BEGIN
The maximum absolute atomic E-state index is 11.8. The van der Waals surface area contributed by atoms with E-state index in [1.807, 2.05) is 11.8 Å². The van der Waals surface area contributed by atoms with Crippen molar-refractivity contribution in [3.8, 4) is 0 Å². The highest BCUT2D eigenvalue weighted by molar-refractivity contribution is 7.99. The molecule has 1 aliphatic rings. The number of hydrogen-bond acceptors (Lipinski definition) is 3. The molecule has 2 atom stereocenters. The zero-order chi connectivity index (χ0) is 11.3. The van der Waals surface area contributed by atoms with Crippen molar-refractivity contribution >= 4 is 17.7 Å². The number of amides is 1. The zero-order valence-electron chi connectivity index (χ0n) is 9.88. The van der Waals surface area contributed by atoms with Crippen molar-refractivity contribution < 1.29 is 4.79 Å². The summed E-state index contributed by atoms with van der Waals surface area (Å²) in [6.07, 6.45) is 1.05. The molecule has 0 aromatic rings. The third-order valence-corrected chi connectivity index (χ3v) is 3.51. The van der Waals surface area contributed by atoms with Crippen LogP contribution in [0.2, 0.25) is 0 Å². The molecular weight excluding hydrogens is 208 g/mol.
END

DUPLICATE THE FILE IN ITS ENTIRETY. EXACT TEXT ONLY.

The maximum absolute atomic E-state index is 11.8. The van der Waals surface area contributed by atoms with E-state index in [1.807, 2.05) is 11.8 Å². The van der Waals surface area contributed by atoms with Crippen molar-refractivity contribution in [3.8, 4) is 0 Å². The highest BCUT2D eigenvalue weighted by molar-refractivity contribution is 7.99. The molecule has 1 aliphatic rings. The number of hydrogen-bond acceptors (Lipinski definition) is 3. The molecule has 2 atom stereocenters. The zero-order chi connectivity index (χ0) is 11.3. The van der Waals surface area contributed by atoms with Crippen molar-refractivity contribution >= 4 is 17.7 Å². The number of amides is 1. The zero-order valence-electron chi connectivity index (χ0n) is 9.88. The van der Waals surface area contributed by atoms with Crippen molar-refractivity contribution < 1.29 is 4.79 Å². The summed E-state index contributed by atoms with van der Waals surface area (Å²) in [6.07, 6.45) is 1.05. The molecule has 0 aromatic rings. The third-order valence-corrected chi connectivity index (χ3v) is 3.51. The van der Waals surface area contributed by atoms with Crippen LogP contribution in [0.2, 0.25) is 0 Å². The molecular weight excluding hydrogens is 208 g/mol.